First, turn a stone into a loaf of bread.  Jesus is famished.  But by implication, if he can do that, he can feed everyone.  Why not alleviate the hunger of Israel?  And changing the rocks to bread also has a political implication.  The Roman Caesars would have wagons full of bread go through the streets of the larger cities handing out bread to the poor.  I remember reading in my history books of one Caesar saying that to keep the poor from uprising was to keep them fed and entertained.  The one who kept them fed had the keys to empire.

Second, you can rule all the kingdoms of the world if you just worship me.   Remember that most of the known world in Luke’s day was under the heavy-handed control of the Roman Empire.   The Roman peace came and was enforced with violence and oppression.  Wouldn’t a regime change with Jesus on the throne be for the world’s good?

And with the third temptation, Jesus is whisked away to the top the temple by the devil where he quotes scripture that God will protect the righteous.  Isn’t the temple is the place where the most righteous–the priests–carry out their work?  But, again, weren’t they just working hand-in-hand with the political leaders at the detriment of the people, especially the poorest?  “Throw yourself down and show the world your righteousness!  This will prove you are the Son of God and they will all see it!  They will truly know you are the Son of God!”

Do you see what each of these ‘good’ temptations are attempting to do?  They are attempting to put Jesus at the center of things, play into his ego, and elevate the self.   And Jesus says no to each and every one.  No, bread is not enough to define my mission and who I follow.  No, I cannot worship you, for worship belongs only to God.  And No, I will not test God.  Where the temptations attempted to put the focus on Jesus, Jesus puts the focus on God and God’s will.  And we see how this plays out in his life and ministry.  Though he refused to turn stones into bread, he feeds the hungry in the feeding of the 5000.  He does this not so people believe in him, but in the one who sent him.  He refused political power, but preached about God’s kingdom of love and grace that can be experienced now and cannot be crushed by the world’s powers.  Though he refused to jump off the temple to see if God would send angels to catch him, he goes to the cross to show the world that God’s will for life is greater than any power that may attempt to control or destroy it.

So, what’s the point of the temptations of Jesus in the wilderness for us?  We take temptation seriously.  We do not downplay them; we do not try to justify them.  I don’t know how many times I have read in a Dear Abby column the long list of reasons someone is having an affair.  Justifying temptations won’t take away the pain and damage that happen when we succumb to our pride, our greed, our lust, our power, and even our self-deprecation.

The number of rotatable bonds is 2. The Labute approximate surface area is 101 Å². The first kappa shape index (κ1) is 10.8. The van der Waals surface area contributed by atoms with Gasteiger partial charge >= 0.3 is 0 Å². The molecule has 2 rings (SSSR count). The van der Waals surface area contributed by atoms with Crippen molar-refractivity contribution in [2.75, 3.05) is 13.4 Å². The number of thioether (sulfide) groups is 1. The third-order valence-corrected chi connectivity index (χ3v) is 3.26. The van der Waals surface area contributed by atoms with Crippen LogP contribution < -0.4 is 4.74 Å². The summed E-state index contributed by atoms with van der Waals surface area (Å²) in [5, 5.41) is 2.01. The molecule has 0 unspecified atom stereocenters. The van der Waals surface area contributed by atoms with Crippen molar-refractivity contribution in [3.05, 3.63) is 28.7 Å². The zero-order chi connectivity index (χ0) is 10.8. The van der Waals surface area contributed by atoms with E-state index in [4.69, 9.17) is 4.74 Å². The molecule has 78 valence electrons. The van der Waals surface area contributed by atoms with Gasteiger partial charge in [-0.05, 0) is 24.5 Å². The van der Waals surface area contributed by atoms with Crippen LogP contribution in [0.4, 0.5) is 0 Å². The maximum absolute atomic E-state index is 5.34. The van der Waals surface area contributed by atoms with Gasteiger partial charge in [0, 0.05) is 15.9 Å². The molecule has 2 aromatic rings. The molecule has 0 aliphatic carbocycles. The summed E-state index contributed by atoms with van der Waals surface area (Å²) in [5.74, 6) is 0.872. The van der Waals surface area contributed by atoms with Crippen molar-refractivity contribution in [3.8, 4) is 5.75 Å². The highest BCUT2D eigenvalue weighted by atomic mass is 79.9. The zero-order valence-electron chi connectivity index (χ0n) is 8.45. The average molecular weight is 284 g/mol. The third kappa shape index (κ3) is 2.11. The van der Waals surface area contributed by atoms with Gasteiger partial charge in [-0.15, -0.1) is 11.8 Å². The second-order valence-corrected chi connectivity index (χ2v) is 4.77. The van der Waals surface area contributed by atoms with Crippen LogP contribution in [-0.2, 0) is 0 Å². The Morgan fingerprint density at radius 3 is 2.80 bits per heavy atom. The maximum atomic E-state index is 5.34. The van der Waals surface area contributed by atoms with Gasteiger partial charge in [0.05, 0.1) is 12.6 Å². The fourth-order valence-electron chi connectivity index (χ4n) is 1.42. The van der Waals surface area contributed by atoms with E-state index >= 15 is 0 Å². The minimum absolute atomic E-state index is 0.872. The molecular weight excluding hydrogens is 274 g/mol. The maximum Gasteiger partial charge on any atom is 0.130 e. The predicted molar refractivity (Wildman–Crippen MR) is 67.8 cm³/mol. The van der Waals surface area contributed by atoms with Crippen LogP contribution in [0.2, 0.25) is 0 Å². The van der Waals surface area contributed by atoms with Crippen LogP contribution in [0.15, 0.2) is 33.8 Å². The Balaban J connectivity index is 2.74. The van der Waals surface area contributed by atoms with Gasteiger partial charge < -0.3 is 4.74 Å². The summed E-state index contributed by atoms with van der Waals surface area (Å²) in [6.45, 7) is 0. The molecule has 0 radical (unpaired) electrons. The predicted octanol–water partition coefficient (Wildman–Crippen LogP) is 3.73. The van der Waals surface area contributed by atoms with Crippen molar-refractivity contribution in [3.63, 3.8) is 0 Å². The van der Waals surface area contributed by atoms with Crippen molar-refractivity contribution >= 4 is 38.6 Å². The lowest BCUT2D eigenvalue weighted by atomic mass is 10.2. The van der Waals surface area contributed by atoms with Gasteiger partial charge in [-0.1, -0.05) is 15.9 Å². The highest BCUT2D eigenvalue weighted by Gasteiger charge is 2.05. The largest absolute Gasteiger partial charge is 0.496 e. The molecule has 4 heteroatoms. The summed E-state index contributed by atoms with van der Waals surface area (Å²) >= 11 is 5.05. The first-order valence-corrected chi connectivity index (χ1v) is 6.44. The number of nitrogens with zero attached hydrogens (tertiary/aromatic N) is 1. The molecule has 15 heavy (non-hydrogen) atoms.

But mostly we take seriously the temptations in our lives because we take even more serious the new identity we find in our baptism:  Beloved Child of God.  God now claims us as we claim God.   The Holy Spirit guides us everyday as we learn to walk in God’s will.  We are transformed from people with individual wants and desires to disciples eagerly praying and discerning God’s will.  Our questions change from “God, what is your will for me?” and “What will the church do for me?” From one way, those look like good questions, but do you see who they are about?  (point at self) The questions change to “God, what is your will?”  and “God, what is your Spirit up to?”  Those questions are about God and keeping God in the center of everything.  When we step out of the way, when we stop learning to depend upon ourselves, we learn to depend on God, and we will find that is when God will truly use us.

Now, we will still mess up and get in God’s way, and I share that from experience, even when I thought I was doing good.  But I also believe that the strength of God must be taken seriously in our lives, that God’s strength to resist temptation is not imaginary and the resources of God are not hypothetical theological dreams.  God does empower us with the Holy Spirit, the divine Word living inside and with us so that we can resist and overcome the real temptations in our lives and truly live into and follow the Divine will.  I’ve learned to ask a simple question, “How is God glorified in this?”  If I can’t see how, usually my will, my wants, and my desires have gotten in the way of God’s will.

Friends, the Lenten journey is a time to be intentional and receptive to the grace and love of God, but also to a time to receptive to discerning God’s will.  It takes time, it takes prayer, and it may even take a little fasting to learn to get ourselves out of God’s way.   But along the way, we will encounter a faithful God who leads us not only into the wilderness but also through the wilderness.  Amen.